I took four sessions to finish the 420-odd pages, and didn't feel pressed for time - it is a rapid read.
The plot is sort of realistic in that you can imagine someone wanting to bump off a couple of American Supreme Court justices to change the `political' make-up of the Supreme court - but the book does stretch credibility a little with the descriptions and personalities of both the victims and their executioner - it seemed as though Gresham had gone through a check list of `most likely to make a best seller' qualities and selected them for inclusion.
The same too with his heroine, Darby Shaw, who is a least female and intelligent - more intelligent than most of the other characters in the book. However, she never really escapes the cliché of female as victim in need of a good man to support her. Why did she have to be a blond bombshell? Why couldn't she have been short, stumpy even, and ugly? Why does the book have to end in such a `happy ever after' way on a beach?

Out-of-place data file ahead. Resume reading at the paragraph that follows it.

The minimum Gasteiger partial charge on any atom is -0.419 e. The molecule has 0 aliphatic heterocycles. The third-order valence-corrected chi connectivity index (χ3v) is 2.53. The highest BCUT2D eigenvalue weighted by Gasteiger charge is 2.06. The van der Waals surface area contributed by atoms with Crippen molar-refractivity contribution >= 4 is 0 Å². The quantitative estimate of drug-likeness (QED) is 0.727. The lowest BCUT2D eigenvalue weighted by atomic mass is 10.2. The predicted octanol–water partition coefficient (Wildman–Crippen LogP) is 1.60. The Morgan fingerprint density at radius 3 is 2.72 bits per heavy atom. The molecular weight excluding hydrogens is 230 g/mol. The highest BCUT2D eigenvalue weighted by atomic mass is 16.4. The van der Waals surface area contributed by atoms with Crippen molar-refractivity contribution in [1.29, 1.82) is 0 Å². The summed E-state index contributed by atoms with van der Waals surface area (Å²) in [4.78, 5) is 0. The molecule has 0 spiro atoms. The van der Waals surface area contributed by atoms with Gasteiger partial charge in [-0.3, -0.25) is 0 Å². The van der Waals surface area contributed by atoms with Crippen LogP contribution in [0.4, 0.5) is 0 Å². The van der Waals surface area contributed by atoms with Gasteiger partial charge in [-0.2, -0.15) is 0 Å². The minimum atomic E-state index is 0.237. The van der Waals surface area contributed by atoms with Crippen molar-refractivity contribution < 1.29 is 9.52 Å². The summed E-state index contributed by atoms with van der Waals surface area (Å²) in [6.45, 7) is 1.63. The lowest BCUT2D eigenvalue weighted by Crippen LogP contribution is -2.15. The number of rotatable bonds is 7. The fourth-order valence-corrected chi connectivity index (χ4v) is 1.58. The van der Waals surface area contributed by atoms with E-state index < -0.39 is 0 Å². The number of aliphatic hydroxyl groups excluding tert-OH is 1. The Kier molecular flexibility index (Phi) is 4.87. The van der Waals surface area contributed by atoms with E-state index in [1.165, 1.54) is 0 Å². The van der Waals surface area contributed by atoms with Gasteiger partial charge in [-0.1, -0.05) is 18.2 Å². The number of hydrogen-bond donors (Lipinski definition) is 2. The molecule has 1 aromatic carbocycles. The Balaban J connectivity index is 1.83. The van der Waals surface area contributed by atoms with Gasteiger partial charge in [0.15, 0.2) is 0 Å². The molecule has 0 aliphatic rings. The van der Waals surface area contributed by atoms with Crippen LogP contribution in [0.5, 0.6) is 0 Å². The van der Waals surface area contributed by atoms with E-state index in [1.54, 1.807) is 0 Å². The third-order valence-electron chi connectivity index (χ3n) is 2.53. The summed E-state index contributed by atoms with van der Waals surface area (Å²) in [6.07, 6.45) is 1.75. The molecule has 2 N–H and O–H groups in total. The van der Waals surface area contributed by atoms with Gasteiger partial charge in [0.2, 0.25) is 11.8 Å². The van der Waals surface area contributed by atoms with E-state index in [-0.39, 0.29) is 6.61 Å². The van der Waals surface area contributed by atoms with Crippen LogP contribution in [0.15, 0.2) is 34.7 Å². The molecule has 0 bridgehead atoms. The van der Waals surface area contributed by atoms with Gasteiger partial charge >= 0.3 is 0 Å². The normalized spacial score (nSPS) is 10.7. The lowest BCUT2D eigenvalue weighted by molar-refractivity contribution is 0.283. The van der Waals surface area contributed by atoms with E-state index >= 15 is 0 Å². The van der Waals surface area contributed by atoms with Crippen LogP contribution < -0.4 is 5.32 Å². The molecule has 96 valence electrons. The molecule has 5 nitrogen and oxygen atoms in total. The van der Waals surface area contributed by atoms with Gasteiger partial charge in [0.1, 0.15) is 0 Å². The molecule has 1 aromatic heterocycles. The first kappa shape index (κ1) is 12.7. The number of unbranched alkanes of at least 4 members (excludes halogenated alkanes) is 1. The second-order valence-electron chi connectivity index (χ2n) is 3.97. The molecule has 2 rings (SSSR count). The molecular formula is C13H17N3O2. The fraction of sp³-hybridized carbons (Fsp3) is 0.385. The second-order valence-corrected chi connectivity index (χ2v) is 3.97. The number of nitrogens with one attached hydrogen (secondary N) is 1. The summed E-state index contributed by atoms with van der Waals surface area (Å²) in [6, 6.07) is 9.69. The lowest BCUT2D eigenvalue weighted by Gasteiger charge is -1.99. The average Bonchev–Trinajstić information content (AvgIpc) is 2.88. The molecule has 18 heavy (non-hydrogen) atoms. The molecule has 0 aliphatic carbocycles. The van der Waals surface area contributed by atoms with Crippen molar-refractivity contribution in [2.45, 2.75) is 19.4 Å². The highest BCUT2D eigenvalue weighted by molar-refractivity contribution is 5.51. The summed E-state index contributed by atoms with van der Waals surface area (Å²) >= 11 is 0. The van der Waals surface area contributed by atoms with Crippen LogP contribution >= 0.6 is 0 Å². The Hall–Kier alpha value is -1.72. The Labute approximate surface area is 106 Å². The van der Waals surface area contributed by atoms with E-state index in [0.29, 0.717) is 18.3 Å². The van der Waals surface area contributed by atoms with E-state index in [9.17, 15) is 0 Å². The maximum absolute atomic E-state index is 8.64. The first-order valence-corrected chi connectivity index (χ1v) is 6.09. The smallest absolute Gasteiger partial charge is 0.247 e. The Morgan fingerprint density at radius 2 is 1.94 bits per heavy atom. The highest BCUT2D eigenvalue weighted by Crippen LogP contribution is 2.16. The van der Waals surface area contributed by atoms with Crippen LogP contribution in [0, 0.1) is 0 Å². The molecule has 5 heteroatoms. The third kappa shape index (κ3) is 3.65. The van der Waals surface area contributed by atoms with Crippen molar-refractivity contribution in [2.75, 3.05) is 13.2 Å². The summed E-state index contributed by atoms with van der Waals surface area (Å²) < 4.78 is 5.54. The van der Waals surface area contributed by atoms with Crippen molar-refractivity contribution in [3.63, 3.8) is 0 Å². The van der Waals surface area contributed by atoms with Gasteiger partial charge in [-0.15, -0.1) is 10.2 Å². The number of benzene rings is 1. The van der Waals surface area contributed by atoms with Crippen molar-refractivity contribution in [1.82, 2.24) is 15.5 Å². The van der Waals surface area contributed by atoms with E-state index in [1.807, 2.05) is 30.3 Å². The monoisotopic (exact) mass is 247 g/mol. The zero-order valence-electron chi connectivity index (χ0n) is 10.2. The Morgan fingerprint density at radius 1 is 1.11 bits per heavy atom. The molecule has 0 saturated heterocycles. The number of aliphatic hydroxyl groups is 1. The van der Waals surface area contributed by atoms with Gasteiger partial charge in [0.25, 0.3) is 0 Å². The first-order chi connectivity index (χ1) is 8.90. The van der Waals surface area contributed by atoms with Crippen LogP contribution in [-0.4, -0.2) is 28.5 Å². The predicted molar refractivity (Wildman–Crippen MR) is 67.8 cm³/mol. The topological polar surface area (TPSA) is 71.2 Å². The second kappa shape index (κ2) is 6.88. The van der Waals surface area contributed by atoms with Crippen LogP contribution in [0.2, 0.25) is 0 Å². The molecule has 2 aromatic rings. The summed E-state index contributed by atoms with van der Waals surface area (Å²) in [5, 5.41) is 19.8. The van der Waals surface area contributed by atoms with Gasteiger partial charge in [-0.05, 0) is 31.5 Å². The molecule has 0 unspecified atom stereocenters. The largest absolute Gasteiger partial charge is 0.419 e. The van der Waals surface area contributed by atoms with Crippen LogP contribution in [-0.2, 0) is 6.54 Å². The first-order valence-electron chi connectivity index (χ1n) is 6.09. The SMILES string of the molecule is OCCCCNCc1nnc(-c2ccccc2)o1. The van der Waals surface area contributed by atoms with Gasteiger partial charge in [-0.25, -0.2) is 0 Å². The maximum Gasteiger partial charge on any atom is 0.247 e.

One answer is the sales figures - and film rights.
All the way through I felt I was getting exactly what I wanted - no surprise other than a needed plot twist, no truly ambiguous character - just good guy and bad guy (and a very obvious - you got it wrong, good guy portrayed as bad).
And some very film-able locations - including Washington, New York and a pre-deluge New Orleans.
It occupied me pleasantly enough, but I ended with a - that's it? and so what? Turned the light off, and slept well.